Let's Draw: Sketch Realistic Eyes with Pencils | Gabrielle Brickey | Skillshare

Let's Draw: Sketch Realistic Eyes with Pencils

Gabrielle Brickey, Portrait Artist - ArtworkbyGabrielle.com

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8 Lessons (36m)
    • 1. Introduction

      0:37
    • 2. Materials and References

      3:37
    • 3. Anatomy

      1:04
    • 4. Expressions

      1:54
    • 5. Sketching

      10:22
    • 6. Shading

      7:32
    • 7. Adding Details

      9:45
    • 8. Closing Thoughts

      1:12
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About This Class

Enhance your drawing skills in this easy to follow, step-by-step course!

In this class you will learn about materials and techniques used to create realistic drawings. This class project will revolve around drawing one of the most interesting features of the human face: the eyes!

Gabrielle will guide you through the anatomy of the eyes as well as share tips on how to achieve a variety of expressive emotions. You will learn measuring tricks to help with proportional accuracy, shading techniques, and blending methods that will help you create realistic pencil drawings with ease.

If you find yourself saying, "But I can't even draw a stick figure!" - no worries. By the end of this class, you will be armed with the skills to draw beautiful, realistic eyes.

To learn the full portrait drawing process, enroll inĀ Start Drawing: Techniques for Pencil Portraits!

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Transcripts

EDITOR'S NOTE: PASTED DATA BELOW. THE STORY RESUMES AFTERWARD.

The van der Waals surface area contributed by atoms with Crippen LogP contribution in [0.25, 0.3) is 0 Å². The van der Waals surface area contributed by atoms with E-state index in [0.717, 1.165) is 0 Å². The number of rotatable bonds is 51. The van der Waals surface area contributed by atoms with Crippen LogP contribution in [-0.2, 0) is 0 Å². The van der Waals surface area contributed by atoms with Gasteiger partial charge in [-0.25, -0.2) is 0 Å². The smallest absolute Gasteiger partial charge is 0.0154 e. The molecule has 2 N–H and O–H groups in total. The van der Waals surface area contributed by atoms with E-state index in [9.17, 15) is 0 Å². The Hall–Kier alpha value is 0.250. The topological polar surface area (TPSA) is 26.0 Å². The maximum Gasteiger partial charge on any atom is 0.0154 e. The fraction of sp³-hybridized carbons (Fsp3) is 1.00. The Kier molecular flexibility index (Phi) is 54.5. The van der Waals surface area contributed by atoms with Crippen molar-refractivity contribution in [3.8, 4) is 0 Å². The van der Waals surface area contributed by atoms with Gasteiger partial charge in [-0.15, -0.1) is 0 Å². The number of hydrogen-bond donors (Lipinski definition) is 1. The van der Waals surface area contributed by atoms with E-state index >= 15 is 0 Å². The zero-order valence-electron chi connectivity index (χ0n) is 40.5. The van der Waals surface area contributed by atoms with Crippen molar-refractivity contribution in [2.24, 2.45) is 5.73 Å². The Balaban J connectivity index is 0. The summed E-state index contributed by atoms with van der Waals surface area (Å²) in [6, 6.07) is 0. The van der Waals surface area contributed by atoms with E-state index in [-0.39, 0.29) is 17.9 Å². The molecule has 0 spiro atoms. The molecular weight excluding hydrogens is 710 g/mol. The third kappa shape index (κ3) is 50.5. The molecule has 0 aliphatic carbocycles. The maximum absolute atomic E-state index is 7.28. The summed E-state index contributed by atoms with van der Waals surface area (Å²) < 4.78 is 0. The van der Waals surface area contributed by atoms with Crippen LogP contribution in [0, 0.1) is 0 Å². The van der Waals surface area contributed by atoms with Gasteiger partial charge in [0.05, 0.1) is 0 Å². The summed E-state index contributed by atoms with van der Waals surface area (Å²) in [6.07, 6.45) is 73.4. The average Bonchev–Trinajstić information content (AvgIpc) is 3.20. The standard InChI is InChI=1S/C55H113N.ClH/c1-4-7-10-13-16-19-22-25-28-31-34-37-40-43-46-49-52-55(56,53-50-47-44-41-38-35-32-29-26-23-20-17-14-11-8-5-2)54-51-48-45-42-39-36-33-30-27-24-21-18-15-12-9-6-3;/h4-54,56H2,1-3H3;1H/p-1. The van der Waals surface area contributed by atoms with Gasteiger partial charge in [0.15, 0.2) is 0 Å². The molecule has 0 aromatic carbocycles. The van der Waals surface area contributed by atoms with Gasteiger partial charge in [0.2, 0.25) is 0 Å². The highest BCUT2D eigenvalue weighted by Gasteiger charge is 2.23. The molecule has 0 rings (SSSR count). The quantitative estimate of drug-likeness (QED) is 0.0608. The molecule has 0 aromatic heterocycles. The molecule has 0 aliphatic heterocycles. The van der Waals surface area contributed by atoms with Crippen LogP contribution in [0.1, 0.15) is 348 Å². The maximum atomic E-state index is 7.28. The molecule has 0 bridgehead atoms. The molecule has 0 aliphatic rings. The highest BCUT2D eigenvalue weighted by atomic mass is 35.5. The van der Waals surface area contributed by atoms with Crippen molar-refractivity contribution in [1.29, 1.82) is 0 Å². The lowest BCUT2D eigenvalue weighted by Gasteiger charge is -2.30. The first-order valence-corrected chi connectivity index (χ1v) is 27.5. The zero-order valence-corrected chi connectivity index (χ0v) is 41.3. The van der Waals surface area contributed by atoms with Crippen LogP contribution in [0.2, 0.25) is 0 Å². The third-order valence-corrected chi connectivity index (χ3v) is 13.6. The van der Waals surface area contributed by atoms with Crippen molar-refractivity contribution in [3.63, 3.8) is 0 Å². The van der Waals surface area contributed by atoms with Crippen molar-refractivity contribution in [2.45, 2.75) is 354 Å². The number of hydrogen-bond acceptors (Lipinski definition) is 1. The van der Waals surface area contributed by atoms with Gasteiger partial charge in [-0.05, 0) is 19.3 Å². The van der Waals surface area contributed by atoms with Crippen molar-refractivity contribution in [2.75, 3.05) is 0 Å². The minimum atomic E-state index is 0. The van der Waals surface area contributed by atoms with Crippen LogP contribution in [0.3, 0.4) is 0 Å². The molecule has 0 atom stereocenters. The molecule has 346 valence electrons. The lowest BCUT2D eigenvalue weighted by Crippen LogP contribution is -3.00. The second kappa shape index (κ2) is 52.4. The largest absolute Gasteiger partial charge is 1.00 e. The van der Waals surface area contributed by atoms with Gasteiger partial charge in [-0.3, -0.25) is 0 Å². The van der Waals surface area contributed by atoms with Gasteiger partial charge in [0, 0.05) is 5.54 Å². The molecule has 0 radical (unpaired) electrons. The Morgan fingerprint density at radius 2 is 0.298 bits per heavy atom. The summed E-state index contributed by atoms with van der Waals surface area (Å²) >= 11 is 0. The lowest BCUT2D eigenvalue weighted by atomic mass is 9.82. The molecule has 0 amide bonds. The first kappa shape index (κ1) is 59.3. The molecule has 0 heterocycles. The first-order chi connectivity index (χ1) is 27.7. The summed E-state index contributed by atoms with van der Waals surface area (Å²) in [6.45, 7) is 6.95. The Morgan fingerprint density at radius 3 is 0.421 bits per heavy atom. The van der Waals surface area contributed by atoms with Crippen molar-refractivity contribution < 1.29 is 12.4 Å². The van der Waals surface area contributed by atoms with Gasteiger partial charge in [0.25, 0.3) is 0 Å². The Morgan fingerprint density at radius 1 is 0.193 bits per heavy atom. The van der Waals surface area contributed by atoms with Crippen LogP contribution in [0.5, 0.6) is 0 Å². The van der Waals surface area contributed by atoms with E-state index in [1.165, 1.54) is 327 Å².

1. Introduction: Hi everyone. I'm Gabriel [inaudible] , and in this class, I'll be showing you how you can draw realistic eyes with pencils. Now, if you think you can't draw, no worries. By the end of this class, you'll know all the tips and tricks I've learned for drawing eyes over the past 10 years. As your new knowledge, I'm hoping you'll feel more confident in your abilities, and proud of the work that you can create. So click Enroll, and let's get started. 2. Materials and References: I'm going to show you my all-time favorite pencil drawing tools. If you don't have these materials but you're inspired to get started right away, go ahead and grab what you do have and then add new tools to your supplies as you see fit. When I make a pencil drawing that I'm going to be spending a considerable amount of time on, I usually draw on heavyweight paper so it can handle more detail. Today, I'll be using Canson brand vellum bristol paper. I personally enjoy using Pentel brand lead, and I put that lead in a variety of mechanical pencils. I use 0.3 millimeter 3H lead in this draft line pencil to make light smooth tones. I use 0.5. 4B lead in my Staedtler to draw really dark values. 0.3 and 0.5 is just the size of the opening of the pencil, so 0.3 is a little bit skinnier. You may have seen something like this before with tons of pencil grades to choose from. I find that all I really need are two pencils, though. I like to have something from the H range, which is a harder lead, and something from the B range, which is usually a softer lead. But you can actually make an entire drawing even if you only have one pencil. Just by drawing your light values with light pressure on your pencil and your dark values with harder pressure on your pencil. Any of these are great alternatives if you don't have the pencils I'll be using. I prefer mechanical pencils just because there's no sharpening required, but use whatever you're most comfortable with. For blending, I use tissues for large areas and q-tips and blending stumps for smaller areas. Experiment with soft textures to find what you like blending with the best. For erasers, I like to use a regular eraser, a kneaded eraser, and an eraser pencil. The regular eraser you might already have lying around. These are great for erasing big marks. A kneaded eraser, I would highly recommend having too. You can pull them apart and mold them into any shape you need. They also have the ability to erase in much more subtle and gradual ways, which is great for drawing eyes. I think it's worth it to pick one of these up at the art store, and the good news is they're really inexpensive. An eraser pencil works really well for erasing crisp lines. It's not a necessary by though. Being careful with an exacto knife, you can cut a regular eraser into a pointed shape and use that too. White gel pens are really fun. Gel pens are great for adding bring little highlight details. You may also want to have available a couple extra pieces of regular paper for scrap paper. You'll want to use one under your drawing hand to prevent smudging while you work, and another to use for measuring later on. If you're interested in purchasing any of these materials online, check out the shopping list I added to the project section of the class. Your project for this class is to make your own eye drawing. If you'd like, I've provided several references you can draw from in the project section. Or you can find another reference online or even take a photo of yourself. If you choose to use your own, I found that turning the image to black and white will help draw more accurate values. 3. Anatomy: Let's do a brief anatomy lesson, just so we're familiar with the main parts we'll be drawing. This here is the iris. It's the colored part of the eye. Often the iris will have lots of unique little details and shapes in it. Now in the center of the iris is the pupil. It will likely be one of the darkest values in your drawing. The sclera is often referred to as the white of the eyes. But you'll find when you draw it, the value is actually not as light as pure white. Even some of the latest values on the sclera are gray. So keep that in mind when you're drawing. Now here we have the upper lid and the lower lid. Here you'll notice there's a small ledge and the eyelashes come off near the outer edge of it. Finally, here is the tear duct. In drawings, I tend to not over-exaggerate and add too much detail to this portion of the eye. Because I want the main event in the focus of my piece to be the beauty of the iris, highlights, and the eyelashes. 4. Expressions: Before we begin drawing, I want to show you how the slightest changes in shapes can drastically change the emotion of the eyes. The angle of the brows, the amount of skill area you can see and the shape of the eyelids all dramatically alter emotion. Check out some of these examples. Here we have the eyes with a neutral expression. But here the expression is obviously surprised. We can tell because of the arch brows and because we can see a little bit of sclera above the iris here. These are signs of a surprised expression. Here we have something dramatically different. Now the brows are pointing as sharply downward. When the browse arched down like this, the expression will immediately look angry. Often you'll see villains with brows like this. Here we have sad eyes. With sadness, the inner brow tips will angle up slightly. You'll also tend to see a triangular shaped depression here. In many times around this at the bottom of the eyes. Drooping upper lids will be a telltale sign of tiredness or boredom. You may also see some sclera showing below the iris. Say you're drawing from an image with a neutral expression. But you find your drawing is looking a little angry. Well then knowing these things, you'll need to consider taking another look at the angle in which you drew the brows or if your drawing is looking scared or surprised, consider how much sclera showing. I'll be drawing eyes with a more subtle expression, but feel free to draw your project with as much or as little expression as you wish. Just remember to look at the angle of the brows, the amount of sclera showing, and the shape of the lids to determine the expression. Now let's jump into sketching. 5. Sketching: To begin, I'm going to be using 3H pencil because we're going to be sketching pretty lightly. I'm also going to use a piece of scrap paper to make some measurements, so have one of those ready too. Now, if you're a little scared to just jump right in and freehand, I'm going to show you really quick how to measure to feel more confident going in. Right now, I'm just lining up my paper straight across the rim of the eyes, and what I'm going to do is I'm going to make some marks. Right here, I see the end of the eyelashes. The end of my paper is just going to be the end of that eyelash, and I want to mark where the sclera ends too. Just going straight down from here, that's my sclera mark. Right here, I see the end of the tear duct. I'm just going to make a mark for that as well. Finally, I want to make a mark for this inner corner of the tear duct too. So right there, I'm going to make another mark. Now, I'm going to do the same thing on the other side, tip of the tear duct, the shape of it here. Then another tick here for the endpoint of the sclera, and then again right at the edge of the eyelashes. Now, we have these really basic proportion set up that are going to help me place these eyes better. Now, I'm just going in and really generally putting down some basic lines using my marks. The tear duct goes here. There's a roundness over there. This is where it ends and then that's where the eyelash flips up. Careful to keep my measuring paper in place, here's where that other tear duct begins. It has the roundness. It ends about there, and the eyelash ends right there. You can see how lightly and loosely I transferred those measurements to my paper. Taking the time to do a couple measurements will really help keep everything properly placed. Now as I begin, I'm sketching with a pretty light touch and I'm trying to look at the angles of the eye. Right here, I'm seeing that this angle goes up and see how that one goes up. So I'm just trying to match that angle there. This one goes more flat and this one comes back down. There's that angle there and then it has a roundness coming around like an almond. Sometimes, it helps me to go ahead and trace over my reference so I can get the feel for making that motion. I just try and draw that as best I can to get this general eye shape that we can make more specific as we go along. Now, let's go ahead and do the next one. I'm just looking at the angles again. This angle goes slightly upward, so I'm going to draw it going slightly up. This one goes like this. This one comes back down. Again, here we have a roundness at the bottom that ends in the tear duct. Now, I'm going to eyeball this distance from here to here so I can get that lid placed in there. Feel free to measure with the paper as before if you wish though. I'm just trying to follow the general curve I made before. Now, your instinct may be to go in and draw a semicircle for the iris. But what can actually work better is, instead of drawing that circle, we can draw this triangle. This is seen negative space. Negative space is the space around and between things, often the background in images. Is the space around the positive space, which is usually the subject to a piece. You may have seen something like this before. Here we have a drawing of a chalice. But here we have what looks like two human profiles facing each other. The chalice in this image is the positive space. But if you consider the negative space around which in this case is the shape of the white background, then you can more accurately copy and draw this picture. So I'm just lightly drawing these triangles, thinking about that negative shape. Even though my instinct right away maybe to just go in and draw the more obvious positive shape of the iris. I believe drawing negative space helps us be more precise because they're often more abstract shapes. So our brains have to think harder to figure them out, rather than just drawing a simple shape we think we know, but really don't. Now that I've considered the negative space, I am going to go in and draw by looking at the positive space. I think it's good to keep both of these things in mind as you work. This will help you be the most accurate when you draw. I'm just thinking about the width of the iris and I'm refining that shape of the eye. Again on this side, I'll first look at those triangular shapes of the sclera. Then once I'm done looking at negative space, I'll go ahead and refine by looking at the positive space of the iris. Now, let's place those brows. I'm going to measure the distance from the tear duct to the bottom of the brow. But it will also help me if I keep in mind this negative space between the crease of the upper lid and the bottom ridge of the brow. Taking a couple of quick measurements and thinking about the shapes of negative space will really help you as you draw. Using really light lines, I'm just trying to get down that shape. I even get a little sketchy with it because that helps me feel the flow and rhythm of this eye. Now, don't get distracted by brow hairs or anything like that just yet. Just think about big shapes right now as you sketch. That mentality will really help you draw better in this beginning stage. Now, I'm going to be accurate, so I'm just measuring to check how big the opening of these eyes are. Doing a bit of measuring and thinking about the positive and negative space has really helped me personally when it comes to drawing accurate proportions, and I hope you'll find these ideas useful as well. For sketching like this when I'm planning out proportions, I always use a lighter lead. I like 3H because it's very easy to erase rather than a softer, darker lead like 4B, which is usually more difficult to erase. I'm putting these lines right here to show the general value shape for her eye shadow. I'm just putting this as a marker to help guide me through that shading later on. Now, I want to place the pupils. I'm going to check out the distance from here to here. Make sure you try not to draw them too small or too large. You can use the measuring trick with the paper, or you can also think about the positive and negative space. In my picture, she has some fun and interesting highlight shapes happening. I'm just trying to think about them as abstract shapes, and I'm just indicating that outline of those highlights. Your highlights in your reference may be more simple. I really like drawing highlights though, so I went for a very dramatic image. As you work on your eyes, you may find it helpful to actually think about the shape of a ball. Because when you do you start thinking in a more rhythmic way. So instead of just copying things, now you're thinking about how things flow into each other. Thinking about long imaginary lines will connect your piece and make it look more natural. So try to find long sweeping lines wherever possible in your drawings. Before you get started shading, make sure you're happy with your basic sketch. I'm going to try and fix a couple of proportional mistakes that are bothering me and really refine a bit to push it to a more accurate state. As you sketch, just remember these tips: use a light pressure on your pencil and a light lead so that mistakes are easy to erase, break down complex parts into more simple angles, always remember to think about the positive and negative space, and finally, measure wherever you think you need that extra guidance. You can also try flicking your eyes quickly back and forth between your reference and your sketch. This will help you quickly compare the two images, or you can also look at your sketch in a mirror. Since this will reverse the image, you'll be able to see proportional errors right away. Once you're happy with your sketch, it's time to start shading. 6. Shading: Before we begin, I want to show you how you can hold your pencil in a way that can help you achieve a smooth tone. See how my hand is actually on top of my pencil, with the back of it actually hitting the inside of my palm rather than the traditional way you may hold your pencil for writing. This way of holding the pencil can work better for detail work. But for making smooth tones, I found that holding the pencil like this is more effective. Before I begin drawing, I gear up my pencil on a scrap piece of paper, just making clean strokes quickly back and forth. What this does is it makes it so that when I bring my pencil to my drawing, the level will be flattened out evenly, so I won't have this obvious gradation change on my drawing. Now, to keep me from being timid as I approach adding tones to my drawing, I'm just going to dive right in. I try to add a smooth tone over the whole sketch. Working with 3H pencil, I quickly move my hand back and forth over the whole area. Feel free to practice making strokes like this on a scrap piece of paper. Getting the hang of this motion will help you feel more confident doing it on your drawing. Now, I don't even worry about the fact that I'm covering some of the highlights at this point because my strokes right now are so light, it won't really matter. I can easily add them back in later with my eraser and a white gel pen. Once the area is covered, I take a tissue and with circular motions, I use it to smooth out my tone. This will provide a nice base on which we can get started. Here, I'm just taping down my reference so it doesn't move around. Now, I'm going in and I'm adding my first values. Starting at the crease of the eyelid, I just try to build up some tone with my 3H pencil. I'm not going for the bold drama of the darkest strokes right away. Instead, I'm sneaking up on them as I softly add values. Value refers to the lightness or darkness of a color. This reference is in grayscale, so the values are easier to see. We can see that the latest values or those values closest to white are in the eye highlights. While the darkest values, those values closest to black can be found in her pupils around the creases of her eyes and at her eyeliner. It's important to always compare values in an image to one another. Try and find a hierarchy from the lightest values, to the midtone values, to the darkest values. You can try squinting at your reference too. This can actually help group values together. When you group value patterns together, it actually simplifies them, making your drawing easier to read from a distance, which is a good thing. I'm just working to build up some of these values and layers, alternating between drawing big smooth tones and smaller darker accents. I'm just using my tissue at this point whenever I want to blend or smooth something out. Now, I'm getting into using my 4B pencil. This is a darker lead that will push this drawing along and bring on the contrast. Using a hard pressure on my pencil, I begin adding in some of these dark shades. Right now, I'm working to get the shape of that eye shadow. I'm just alternating back and forth as before, between adding big shapes of value and then switching over to adding smaller dark accents to make destroying pop with contrast. I'm becoming a bit bolder now, as i finally commit to adding a dark value to the brow and the pupil. Like I said, I like to sneak up on this and not go full force until I'm ready because once you put a lead like 4B down with hard pressure on your pencil, it becomes more difficult to erase, so just keep that in mind as you work. You can use your fingers to blend, but just be careful, make sure your hands are washed and dry since oils on your hands could leave ugly marks on your piece. You'll see that I go back and forth from here on now, between using 3H when I want to light a more delicate tone and 4B when I want to add more dramatic darks. Sometimes when I do a lot of drawing and I want to bring it back to a more unified place, I blend over the whole thing with a tissue. I find this can help me reunite a piece if everything is looking too separated and piece together. I find that I often work in this layered approach, just layering tones on top of each other. I like to work back and forth from adding big value patterns to adding small accents, then back to big value patterns. I find this helps me keep my mind fresh as I work. It's important to see that the upper eyelids cast a shadow almost sclera. When you add that cast shadow, the eye will immediately look more round. Now, with my kneaded eraser, I'm coming in and dabbing out those highlights real quick, to bring back that bright contrast. I find blending stamps to be useful in my workflow. They work well to blend smaller areas of the piece, but if you don't have blending stumps, q-tips work really nicely. I always have one or both of these as I work. Now, I'm not afraid that I just blended everything together here because I know I can lift those tones back off with my very useful kneaded eraser. There's a couple of fun kneaded eraser techniques that you can try out as you work. Try taking your eraser and poking holes into it with the middle tip of your mechanical pencil. Then you can use it as a stamp to lift off lead. This can help you make neat texture effects. I'll often use this technique when I'm drawing skin, or you can try molding your kneaded eraser into a flat side. You can use this to make long highlighted strokes, maybe for hair on a portrait. You can mold your kneaded eraser into any shape you want. They're extremely useful and affordable too. It might be worth purchasing one if you really enjoy drawing. With my eraser molded to a medium sized, rounded point, I just tap where the sclera needs to be lightened to lift off that tone. As a note, stretching the kneaded eraser will help clean it for repeated use. I'm just trying to bring back these lighter values and highlights from the smog. Now that we have most of the light and shade values in place, let's get into adding some details. 7. Adding Details: Now it's time for the fun part, adding details. This stage will really bring your drawing to the next level. Instead of thinking of big shapes, now I'm thinking of all the tiny shapes in these eyes. So you'll see that I'm holding my pencil tight at the base for more control. Irises have fun little details in them. So using my 0.3, 3H pencil, I'm trying to draw some small lines and shapes. Now, I try to draw eyelashes with quick confidence strokes. Eyelashes tend to form themselves into wispy little triangles. You may want to practice drawing lashes on a scrap piece of paper first. This will get your hand muscles familiar with the motion. Right now, I'm using 3H pencil and a flattened kneaded eraser to bring some realism to this eye, during this stage, it's all about taking a closer look and getting that finer level of detail. I love using Q-tips to blend. I think there are really useful underrated art tool. Try experimenting with Q-tips to help bring depth to your piece. Now I'm using my eraser pencil to add some sharp highlight details. I'm just using it as if I were using a normal pencil. Now with my kneaded eraser, I gently lift off some of the tone from the brow bone. Now I'm adding some detail to the iris. I use my eraser pencil for sharp crisp highlights, and I use my kneaded eraser for softer highlights. For the brows, I tried to draw quick lines with my 3H. You may find it helpful to think about the direction the hair grows when you're drawing eyebrows. Now I'm adding the lighter areas right under the brows. I noticed my drawing needed more of a pop of contrasts there. Then I just use my tissue to blend and make these value changes more smooth and gradual. Right now you'll see that I'm using all my materials. When I'm adding details, I'm just trying to use the best tool that I think will help me get the job done. So you'll see that I'm constantly changing tools right now to whichever one I think will best suit my needs. My 3H pencil is awesome for tiny details and smooth tones and my 4B pencil works great for dark strong values. My blending stumps and Q-tips are perfect for blending small areas, while tissues are great for bringing unity back to a piece, as well as softening and smoothing out large areas. My eraser pencil is awesome for adding sharp highlights, and then of course my ever useful kneaded eraser works great for adding texture, pulling up gradual tones, and for applying other fun effects. Now, the final tool I'm going to show you is a white gel pen. I love using white gel pens. There's just something satisfying about using them to create those bright white highlights. Looking at my reference as a guide, I'm just dabbing my gel pen on top of the pupil. The dark value of the pupil bumped right up against the strong white of this highlight will crank up the contrast and demand attention at my focal point. Now I'm adding a little darker value to the bottom of the brows. I feel this makes them look more real. As I draw some quick strokes, I'm trying to think about the direction the hair would grow. You'll often see eyelashes gets stuck together and connect at their ends, making them almost look like little triangles. I try to draw some single lashes and some that are stuck together too. With my 3H now, I'm just adding some really tiny squiggles right at the edge of the eye. 0.3 3H is awesome for adding really tiny small details like this. This phase of the drawing is all about taking a closer look at your reference. In the previous videos, we were thinking with big ideas and looking at big shapes. But once you have that foundation, you can hone in on the detail. Now I'm just adding more lashes. As you can see, they're very dramatic in my reference. Using my 4B lead, I tried to draw with quick curving strokes. Using the white gel pen can really make your drawing look more realistic. It can make the eye almost look wet. I use my 3H for tiny details in the iris, I think 4B would be too dark, but the 3H works well for adding a few layers of detail. I'm changing my pressure as I work to get a variety of values, pressing lightly for light values and hard for the darker ones. Again, on this eye, I'm just drawing some more eyelashes, grouping some together and leaving others as single lashes. Now I'm just drawing over the white gel pen to add another layer of detail. I also like to use white gel pen for adding little sparkle highlights around the eyelids. I just dot them along and if ever they're too strong, I just dab them with my finger before they dry. Now I'm even adding little dots with my pencil too. I'm adding the tiniest of tiny details to my piece now. These are things we can hardly see, but they're just little finishing touches that will wrap up my drawing and tie it all together. So as you draw your eyes, first try and draw a proportionally accurate sketch then go in and add those big value patterns, and then finally, add the fun finishing touches. 8. Closing Thoughts: If you find yourself having trouble drawing, try some of these ideas to give you a new perspective. Look at your drawing in a mirror. This will flip your image and help you spot problems. Take a photo of your drawing, just seeing it on a smaller screen, can help you see new things or just walk away and come back an hour later. Just that time away, will help you see your drawing more clearly. Be patient with yourself as you draw, and try to have some fun too. You'll get better and better with practice in time. Thank you so much for joining this class. I'm so glad you've joined in, and I hope you'll make a piece and share it with us. I'd love to see what you create, and I'm happy to help you if you have any questions. Check out the project section to find extra resources and materials list if you're interested in purchasing some new tools. If you'd like to learn how to draw the entire portrait, jump in to start drawing techniques for pencil portraits or please join me in one of my other classes here on skill share. I can't wait to see what you create, now let's draw.